Baroness Jenny Tonge has told peers during a House of Lords debate on antisemitism that she was “saddened” not to be discussing “prejudice generally”.
The longstanding Israel critic and former Liberal Democrat MP also defended herself against the charge of being antisemitic, saying she was “sick” of the accusations and “filthy abuse” she received online.
Tonge opened her address by saying she felt like “Daniel in the lion’s den… I hope, like him, I will be spared”. She added: “I wish you to know I am not antisemitic. I have never ever been antisemitic and I never will be… I am anti-injustice.”
She acknowledged a rise in antisemitism over the last three years but also noted “a much greater rise in Islamophobic incidents over the same period, and that they are more frequent and severe… I am therefore saddened that we cannot discuss the rise in prejudice generally”.
Tonge said antisemitic attacks “surged” during and after Israeli military action in Gaza in 2014, adding: “Some people who commit antisemitic acts do not distinguish between ordinary Jewish people…and the Zionist Israeli government of what is now called the Jewish State of Israel. It is too difficult a distinction for many to make.”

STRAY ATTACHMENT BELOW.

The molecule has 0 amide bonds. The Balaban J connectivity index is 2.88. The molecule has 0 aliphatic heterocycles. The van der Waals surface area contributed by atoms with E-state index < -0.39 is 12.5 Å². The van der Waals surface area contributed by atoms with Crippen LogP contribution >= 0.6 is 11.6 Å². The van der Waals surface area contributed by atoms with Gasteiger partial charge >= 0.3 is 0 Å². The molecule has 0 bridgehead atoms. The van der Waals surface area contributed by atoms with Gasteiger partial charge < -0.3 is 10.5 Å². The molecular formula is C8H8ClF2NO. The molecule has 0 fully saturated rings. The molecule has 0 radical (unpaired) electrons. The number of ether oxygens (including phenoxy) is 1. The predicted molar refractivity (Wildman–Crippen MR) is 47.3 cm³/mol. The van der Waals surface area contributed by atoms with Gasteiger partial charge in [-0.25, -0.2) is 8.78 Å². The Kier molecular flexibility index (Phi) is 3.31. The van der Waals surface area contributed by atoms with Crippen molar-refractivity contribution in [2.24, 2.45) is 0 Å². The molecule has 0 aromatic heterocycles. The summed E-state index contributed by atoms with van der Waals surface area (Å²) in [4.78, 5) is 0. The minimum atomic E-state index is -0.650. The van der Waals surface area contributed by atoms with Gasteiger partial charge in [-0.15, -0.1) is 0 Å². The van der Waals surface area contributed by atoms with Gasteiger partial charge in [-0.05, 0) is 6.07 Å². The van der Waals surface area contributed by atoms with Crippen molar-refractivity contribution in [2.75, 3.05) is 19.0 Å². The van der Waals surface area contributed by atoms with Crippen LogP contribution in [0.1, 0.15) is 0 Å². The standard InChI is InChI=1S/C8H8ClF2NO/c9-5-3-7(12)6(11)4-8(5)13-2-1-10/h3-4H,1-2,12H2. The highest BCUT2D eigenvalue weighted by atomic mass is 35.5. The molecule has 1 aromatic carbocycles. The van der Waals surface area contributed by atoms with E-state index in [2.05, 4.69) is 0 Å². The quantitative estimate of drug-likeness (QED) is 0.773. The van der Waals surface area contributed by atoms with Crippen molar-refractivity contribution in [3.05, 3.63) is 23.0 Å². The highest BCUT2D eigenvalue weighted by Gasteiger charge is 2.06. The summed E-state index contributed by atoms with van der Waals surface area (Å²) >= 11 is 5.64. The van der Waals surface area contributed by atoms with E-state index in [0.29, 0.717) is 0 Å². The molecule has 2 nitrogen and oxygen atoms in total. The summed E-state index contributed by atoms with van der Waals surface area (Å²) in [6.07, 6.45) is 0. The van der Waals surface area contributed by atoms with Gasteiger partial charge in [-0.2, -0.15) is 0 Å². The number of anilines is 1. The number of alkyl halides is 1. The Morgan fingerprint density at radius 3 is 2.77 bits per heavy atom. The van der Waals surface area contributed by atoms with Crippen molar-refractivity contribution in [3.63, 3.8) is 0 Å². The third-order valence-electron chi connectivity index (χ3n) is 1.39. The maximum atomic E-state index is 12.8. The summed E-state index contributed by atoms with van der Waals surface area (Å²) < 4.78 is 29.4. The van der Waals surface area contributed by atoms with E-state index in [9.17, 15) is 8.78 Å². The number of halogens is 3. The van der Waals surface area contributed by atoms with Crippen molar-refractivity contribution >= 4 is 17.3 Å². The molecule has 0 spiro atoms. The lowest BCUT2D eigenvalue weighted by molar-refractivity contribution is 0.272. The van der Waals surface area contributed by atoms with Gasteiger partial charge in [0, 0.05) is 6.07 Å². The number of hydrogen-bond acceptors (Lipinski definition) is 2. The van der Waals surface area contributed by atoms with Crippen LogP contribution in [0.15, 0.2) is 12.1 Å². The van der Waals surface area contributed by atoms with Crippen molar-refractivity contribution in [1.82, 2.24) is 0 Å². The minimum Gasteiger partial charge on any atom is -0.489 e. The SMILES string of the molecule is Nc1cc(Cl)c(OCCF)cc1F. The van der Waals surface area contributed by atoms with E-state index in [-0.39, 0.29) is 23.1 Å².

Rabbi Lord Jonathan Sacks, the former chief rabbi, said antisemitism “has returned exactly as it did in the 19th century… Today there is hardly a country in the world, certainly in Europe, where Jews feel safe”.
Senior Labour peer Lord Harris described his party’s “abject failure” to deal with antisemitism, saying it was “shocking” and “humiliating” to find Labour subject to formal investigation by the Equality and Human Rights Commission.
Echoing many other peers, he blamed a “failure of leadership” for the party’s inability to root out antisemitism more speedily and said Labour needed “cleansing” of it.
However Labour’s Lord Campbell-Savours rejected accusations that his party was institutionally racist or that Jeremy Corbyn was prejudiced. “People simply don’t understand what Corbyn is all about,” he said. “He is obsessed with human rights and sometimes he gets the nuances completely wrong.”
Tonge added that Corbyn “feels passionately about human rights and like me does not always express it in the right sort of way, but nevertheless he cares deeply”.
Former minister Baroness Altmann said the far-left had “taken over mainstream political leadership with its own version of anti-Jewish rhetoric; the arch-capitalists, bankers, enemies of the working class,” adding: “These antisemitic sentiments are not about the situation in Israel. They pre-date the Jewish state.”